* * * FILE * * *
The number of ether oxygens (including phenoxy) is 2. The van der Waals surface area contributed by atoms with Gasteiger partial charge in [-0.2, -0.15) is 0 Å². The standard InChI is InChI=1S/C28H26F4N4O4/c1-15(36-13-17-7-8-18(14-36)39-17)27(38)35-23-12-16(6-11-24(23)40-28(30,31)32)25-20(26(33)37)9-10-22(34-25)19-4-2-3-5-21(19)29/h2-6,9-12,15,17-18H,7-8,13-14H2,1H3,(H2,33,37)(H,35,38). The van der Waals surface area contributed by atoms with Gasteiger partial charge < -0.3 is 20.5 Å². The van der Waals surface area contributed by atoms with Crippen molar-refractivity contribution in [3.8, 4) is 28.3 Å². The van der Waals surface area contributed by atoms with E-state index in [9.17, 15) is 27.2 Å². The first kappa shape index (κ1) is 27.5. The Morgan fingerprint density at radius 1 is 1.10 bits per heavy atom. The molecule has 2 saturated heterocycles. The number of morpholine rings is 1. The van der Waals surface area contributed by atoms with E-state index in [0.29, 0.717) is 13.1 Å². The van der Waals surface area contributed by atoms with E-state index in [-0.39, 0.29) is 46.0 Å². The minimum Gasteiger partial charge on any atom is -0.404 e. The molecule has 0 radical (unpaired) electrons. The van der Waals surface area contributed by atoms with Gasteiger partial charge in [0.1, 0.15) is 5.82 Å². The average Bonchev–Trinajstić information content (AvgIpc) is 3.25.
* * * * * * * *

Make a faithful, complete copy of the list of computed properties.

The number of ether oxygens (including phenoxy) is 2. The van der Waals surface area contributed by atoms with Gasteiger partial charge in [-0.2, -0.15) is 0 Å². The standard InChI is InChI=1S/C28H26F4N4O4/c1-15(36-13-17-7-8-18(14-36)39-17)27(38)35-23-12-16(6-11-24(23)40-28(30,31)32)25-20(26(33)37)9-10-22(34-25)19-4-2-3-5-21(19)29/h2-6,9-12,15,17-18H,7-8,13-14H2,1H3,(H2,33,37)(H,35,38). The van der Waals surface area contributed by atoms with Gasteiger partial charge < -0.3 is 20.5 Å². The van der Waals surface area contributed by atoms with Crippen molar-refractivity contribution in [3.8, 4) is 28.3 Å². The van der Waals surface area contributed by atoms with E-state index in [9.17, 15) is 27.2 Å². The first kappa shape index (κ1) is 27.5. The Morgan fingerprint density at radius 1 is 1.10 bits per heavy atom. The molecule has 2 saturated heterocycles. The number of morpholine rings is 1. The van der Waals surface area contributed by atoms with E-state index in [0.29, 0.717) is 13.1 Å². The van der Waals surface area contributed by atoms with E-state index in [-0.39, 0.29) is 46.0 Å². The minimum Gasteiger partial charge on any atom is -0.404 e. The molecule has 0 radical (unpaired) electrons. The van der Waals surface area contributed by atoms with Gasteiger partial charge in [0.1, 0.15) is 5.82 Å². The average Bonchev–Trinajstić information content (AvgIpc) is 3.25.